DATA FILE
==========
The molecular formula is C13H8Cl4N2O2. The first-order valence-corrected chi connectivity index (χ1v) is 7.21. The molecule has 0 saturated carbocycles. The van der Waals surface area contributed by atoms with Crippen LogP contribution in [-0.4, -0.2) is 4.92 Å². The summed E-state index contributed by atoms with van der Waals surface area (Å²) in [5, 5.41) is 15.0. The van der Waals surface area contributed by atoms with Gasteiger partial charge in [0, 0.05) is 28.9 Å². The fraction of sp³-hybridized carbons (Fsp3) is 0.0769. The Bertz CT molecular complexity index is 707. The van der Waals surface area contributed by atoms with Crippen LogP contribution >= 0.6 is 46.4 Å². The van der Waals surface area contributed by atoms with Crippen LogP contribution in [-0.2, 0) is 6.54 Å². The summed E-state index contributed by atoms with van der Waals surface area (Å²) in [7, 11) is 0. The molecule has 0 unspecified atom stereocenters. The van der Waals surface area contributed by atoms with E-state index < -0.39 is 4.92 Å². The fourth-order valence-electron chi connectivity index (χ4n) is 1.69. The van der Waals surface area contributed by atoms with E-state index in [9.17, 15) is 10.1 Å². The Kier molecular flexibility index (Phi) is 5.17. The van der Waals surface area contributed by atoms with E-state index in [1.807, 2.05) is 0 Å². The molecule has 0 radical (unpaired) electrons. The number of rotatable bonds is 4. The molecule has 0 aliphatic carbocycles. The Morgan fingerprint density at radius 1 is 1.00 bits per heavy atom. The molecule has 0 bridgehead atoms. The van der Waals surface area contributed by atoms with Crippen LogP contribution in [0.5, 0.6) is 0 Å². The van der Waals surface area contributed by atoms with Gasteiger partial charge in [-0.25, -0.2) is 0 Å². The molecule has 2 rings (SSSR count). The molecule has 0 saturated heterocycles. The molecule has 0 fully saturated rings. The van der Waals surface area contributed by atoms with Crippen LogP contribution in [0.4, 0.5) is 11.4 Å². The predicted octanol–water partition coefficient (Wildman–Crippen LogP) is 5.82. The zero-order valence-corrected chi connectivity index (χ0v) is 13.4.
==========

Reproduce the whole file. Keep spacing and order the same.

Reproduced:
The molecular formula is C13H8Cl4N2O2. The first-order valence-corrected chi connectivity index (χ1v) is 7.21. The molecule has 0 saturated carbocycles. The van der Waals surface area contributed by atoms with Crippen LogP contribution in [-0.4, -0.2) is 4.92 Å². The summed E-state index contributed by atoms with van der Waals surface area (Å²) in [5, 5.41) is 15.0. The van der Waals surface area contributed by atoms with Gasteiger partial charge in [0, 0.05) is 28.9 Å². The fraction of sp³-hybridized carbons (Fsp3) is 0.0769. The Bertz CT molecular complexity index is 707. The van der Waals surface area contributed by atoms with Crippen LogP contribution >= 0.6 is 46.4 Å². The van der Waals surface area contributed by atoms with Crippen LogP contribution in [-0.2, 0) is 6.54 Å². The summed E-state index contributed by atoms with van der Waals surface area (Å²) in [7, 11) is 0. The molecule has 0 unspecified atom stereocenters. The van der Waals surface area contributed by atoms with E-state index < -0.39 is 4.92 Å². The fourth-order valence-electron chi connectivity index (χ4n) is 1.69. The van der Waals surface area contributed by atoms with E-state index in [9.17, 15) is 10.1 Å². The Kier molecular flexibility index (Phi) is 5.17. The van der Waals surface area contributed by atoms with E-state index in [1.807, 2.05) is 0 Å². The molecule has 0 radical (unpaired) electrons. The number of rotatable bonds is 4. The molecule has 0 aliphatic carbocycles. The Morgan fingerprint density at radius 1 is 1.00 bits per heavy atom. The molecule has 0 bridgehead atoms. The van der Waals surface area contributed by atoms with Crippen LogP contribution in [0.5, 0.6) is 0 Å². The van der Waals surface area contributed by atoms with Gasteiger partial charge in [-0.25, -0.2) is 0 Å². The molecule has 2 rings (SSSR count). The molecule has 0 saturated heterocycles. The molecule has 0 fully saturated rings. The van der Waals surface area contributed by atoms with Crippen LogP contribution in [0.4, 0.5) is 11.4 Å². The predicted octanol–water partition coefficient (Wildman–Crippen LogP) is 5.82. The zero-order valence-corrected chi connectivity index (χ0v) is 13.4.